This set also features loads of interesting extras, including "A Day in the Life of Foyle's War," an interview with John Mahoney, and series creator Anthony Horowitz and historian Terry Charman discussing the real events behind each of the three episodes in this series.  Supposedly, due to the high costs of producing the series, this will be the last we'll see of Foyle's War (I was continually amazed at all the shots around London -- it must be terribly difficult to film without getting in any modern skyscrapers into the shots!). However, this has happened before, and the series came back due to public demand, so we can always hope that we haven't seen the last of Foyle and Sam!

Disclaimer:  I received access to Foyle's War on Acorn TV in exchange for this review

Final Verdict for Foyle's War, Set 8  Four Gherkins, for being a welcome visit with old friends

Thursday, March 5, 2015

While most people start dreaming of "what they want to be when they grow up" early in life, very few people are fortunate enough to actually end up in a profession that they enjoy.  Jeff Goins, in his new book The Art of Work, attempts to help people identify the signals in their lives which will lead them to satisfying, productive work.

Through interviewing many people who are working in fields which demonstrate their "true calling," the author has identified seven stages of calling, including awareness, practice and mastery.  Each of these stages is discussed in detail in its own chapter.  The main points that seem to occur over and over are that you should be aware of opportunities and not see failures as a reason to quit.  Since 87% of workers are unfulfilled by their jobs, everyone should be open to opportunities to do work that will be both important and empowering.

Many of the people whose stories are told in the book came into their current work through misfortunes or difficult situations in their lives.  Others saw their dream careers fade due to injuries or lack of motivation, with no idea what they were going to do afterwards.  Through seemingly random encounters, they were set on a path to their true calling.  One famous such person he mentions is William Hung. Even though he had a disastrous audition on American Idol, it lead to an online following and 3 albums.  However, after achieving a modicum of musical success, he discovered that his dream was actually to work in the field of mathematics.  Sometimes you need to figure out that what you think you want is not really what will make you happy.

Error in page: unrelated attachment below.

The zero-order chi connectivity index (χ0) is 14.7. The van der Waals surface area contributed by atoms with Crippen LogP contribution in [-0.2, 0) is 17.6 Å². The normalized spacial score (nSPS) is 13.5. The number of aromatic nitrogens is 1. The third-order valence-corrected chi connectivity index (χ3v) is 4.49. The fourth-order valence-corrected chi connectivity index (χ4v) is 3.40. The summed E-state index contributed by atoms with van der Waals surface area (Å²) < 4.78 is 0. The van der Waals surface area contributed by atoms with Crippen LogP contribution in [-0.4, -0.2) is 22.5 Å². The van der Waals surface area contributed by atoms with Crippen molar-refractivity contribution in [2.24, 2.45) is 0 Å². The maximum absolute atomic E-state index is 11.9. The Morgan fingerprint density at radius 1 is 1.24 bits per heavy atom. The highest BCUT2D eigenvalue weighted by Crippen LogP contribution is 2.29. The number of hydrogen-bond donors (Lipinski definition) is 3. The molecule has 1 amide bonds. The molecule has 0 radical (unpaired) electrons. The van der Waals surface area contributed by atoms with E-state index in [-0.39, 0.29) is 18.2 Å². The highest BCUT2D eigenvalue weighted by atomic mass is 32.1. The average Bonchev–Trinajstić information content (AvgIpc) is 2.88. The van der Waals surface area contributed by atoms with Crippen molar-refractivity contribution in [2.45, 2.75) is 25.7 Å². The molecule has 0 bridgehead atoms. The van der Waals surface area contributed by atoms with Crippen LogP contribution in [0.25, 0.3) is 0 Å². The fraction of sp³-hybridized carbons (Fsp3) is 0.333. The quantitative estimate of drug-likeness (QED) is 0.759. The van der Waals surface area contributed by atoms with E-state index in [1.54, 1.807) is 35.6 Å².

The real test is to recognize the calling of what you should be doing with your life, and not to be discouraged by failures.  The author himself quit his full-time, secure job with benefits in order to become a writer.  Not everyone will recognize what their true calling is, but by being mindful of opportunities, listening to "that little voice" inside you, and not being discouraged by failures, people can find their true purpose in life and leave a lasting impact on the world.

Disclaimer:  I received a copy of The Art of Work from BookLook Bloggers in exchange for this review

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I'm a librarian who is interested in all things British. I try to visit London as often as possible, and am always planning my next trip. I lived in Sweden for a few years with my Swedish husband, so the occasional Swedish reference may occur . . .